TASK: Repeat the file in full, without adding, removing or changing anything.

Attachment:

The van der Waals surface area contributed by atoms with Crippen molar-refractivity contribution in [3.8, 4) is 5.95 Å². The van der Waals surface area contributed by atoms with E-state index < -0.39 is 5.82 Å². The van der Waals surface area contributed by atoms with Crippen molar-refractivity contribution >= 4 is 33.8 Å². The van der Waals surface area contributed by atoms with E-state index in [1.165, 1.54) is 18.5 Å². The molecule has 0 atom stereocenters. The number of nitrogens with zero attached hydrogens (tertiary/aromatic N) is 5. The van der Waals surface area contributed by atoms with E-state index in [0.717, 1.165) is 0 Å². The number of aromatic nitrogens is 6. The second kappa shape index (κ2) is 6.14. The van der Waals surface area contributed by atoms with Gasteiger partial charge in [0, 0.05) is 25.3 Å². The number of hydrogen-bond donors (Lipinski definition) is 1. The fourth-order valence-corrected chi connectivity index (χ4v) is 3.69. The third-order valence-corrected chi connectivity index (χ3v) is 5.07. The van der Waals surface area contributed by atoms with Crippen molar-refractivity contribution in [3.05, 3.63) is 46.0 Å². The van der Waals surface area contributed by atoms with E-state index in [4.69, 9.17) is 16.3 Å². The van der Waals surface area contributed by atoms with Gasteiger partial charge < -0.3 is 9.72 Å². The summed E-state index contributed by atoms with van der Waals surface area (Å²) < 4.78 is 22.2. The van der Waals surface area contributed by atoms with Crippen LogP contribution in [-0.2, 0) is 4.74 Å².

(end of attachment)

The van der Waals surface area contributed by atoms with Crippen molar-refractivity contribution in [3.8, 4) is 5.95 Å². The van der Waals surface area contributed by atoms with E-state index < -0.39 is 5.82 Å². The van der Waals surface area contributed by atoms with Crippen molar-refractivity contribution >= 4 is 33.8 Å². The van der Waals surface area contributed by atoms with E-state index in [1.165, 1.54) is 18.5 Å². The molecule has 0 atom stereocenters. The number of nitrogens with zero attached hydrogens (tertiary/aromatic N) is 5. The van der Waals surface area contributed by atoms with E-state index in [0.717, 1.165) is 0 Å². The number of aromatic nitrogens is 6. The second kappa shape index (κ2) is 6.14. The van der Waals surface area contributed by atoms with Gasteiger partial charge in [0, 0.05) is 25.3 Å². The number of hydrogen-bond donors (Lipinski definition) is 1. The fourth-order valence-corrected chi connectivity index (χ4v) is 3.69. The third-order valence-corrected chi connectivity index (χ3v) is 5.07. The van der Waals surface area contributed by atoms with Crippen molar-refractivity contribution in [3.05, 3.63) is 46.0 Å². The van der Waals surface area contributed by atoms with E-state index in [4.69, 9.17) is 16.3 Å². The van der Waals surface area contributed by atoms with Gasteiger partial charge < -0.3 is 9.72 Å². The summed E-state index contributed by atoms with van der Waals surface area (Å²) < 4.78 is 22.2. The van der Waals surface area contributed by atoms with Crippen LogP contribution in [-0.2, 0) is 4.74 Å².